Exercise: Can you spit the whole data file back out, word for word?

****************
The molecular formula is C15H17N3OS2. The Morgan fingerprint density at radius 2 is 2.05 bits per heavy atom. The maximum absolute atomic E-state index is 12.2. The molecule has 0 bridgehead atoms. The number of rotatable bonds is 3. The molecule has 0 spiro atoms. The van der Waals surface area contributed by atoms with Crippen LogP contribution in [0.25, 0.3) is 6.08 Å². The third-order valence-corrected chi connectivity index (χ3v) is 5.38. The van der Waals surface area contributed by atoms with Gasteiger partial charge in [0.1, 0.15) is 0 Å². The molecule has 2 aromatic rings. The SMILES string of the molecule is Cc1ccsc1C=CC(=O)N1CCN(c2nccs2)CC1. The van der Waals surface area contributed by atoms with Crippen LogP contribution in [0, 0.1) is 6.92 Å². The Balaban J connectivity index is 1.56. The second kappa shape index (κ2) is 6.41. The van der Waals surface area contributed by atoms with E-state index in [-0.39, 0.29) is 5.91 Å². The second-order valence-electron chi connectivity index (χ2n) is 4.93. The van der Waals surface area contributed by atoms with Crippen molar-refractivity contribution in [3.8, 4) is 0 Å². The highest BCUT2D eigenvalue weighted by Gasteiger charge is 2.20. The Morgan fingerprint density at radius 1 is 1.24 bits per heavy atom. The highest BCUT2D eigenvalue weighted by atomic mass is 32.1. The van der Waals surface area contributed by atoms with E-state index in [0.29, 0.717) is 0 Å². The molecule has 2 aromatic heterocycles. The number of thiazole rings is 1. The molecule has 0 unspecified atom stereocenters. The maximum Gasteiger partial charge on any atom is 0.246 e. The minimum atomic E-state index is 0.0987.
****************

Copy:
The molecular formula is C15H17N3OS2. The Morgan fingerprint density at radius 2 is 2.05 bits per heavy atom. The maximum absolute atomic E-state index is 12.2. The molecule has 0 bridgehead atoms. The number of rotatable bonds is 3. The molecule has 0 spiro atoms. The van der Waals surface area contributed by atoms with Crippen LogP contribution in [0.25, 0.3) is 6.08 Å². The third-order valence-corrected chi connectivity index (χ3v) is 5.38. The van der Waals surface area contributed by atoms with Gasteiger partial charge in [0.1, 0.15) is 0 Å². The molecule has 2 aromatic rings. The SMILES string of the molecule is Cc1ccsc1C=CC(=O)N1CCN(c2nccs2)CC1. The van der Waals surface area contributed by atoms with Crippen LogP contribution in [0, 0.1) is 6.92 Å². The Balaban J connectivity index is 1.56. The second kappa shape index (κ2) is 6.41. The van der Waals surface area contributed by atoms with E-state index in [-0.39, 0.29) is 5.91 Å². The second-order valence-electron chi connectivity index (χ2n) is 4.93. The van der Waals surface area contributed by atoms with Crippen molar-refractivity contribution in [3.8, 4) is 0 Å². The highest BCUT2D eigenvalue weighted by Gasteiger charge is 2.20. The Morgan fingerprint density at radius 1 is 1.24 bits per heavy atom. The highest BCUT2D eigenvalue weighted by atomic mass is 32.1. The van der Waals surface area contributed by atoms with E-state index in [0.29, 0.717) is 0 Å². The molecule has 2 aromatic heterocycles. The number of thiazole rings is 1. The molecule has 0 unspecified atom stereocenters. The maximum Gasteiger partial charge on any atom is 0.246 e. The minimum atomic E-state index is 0.0987.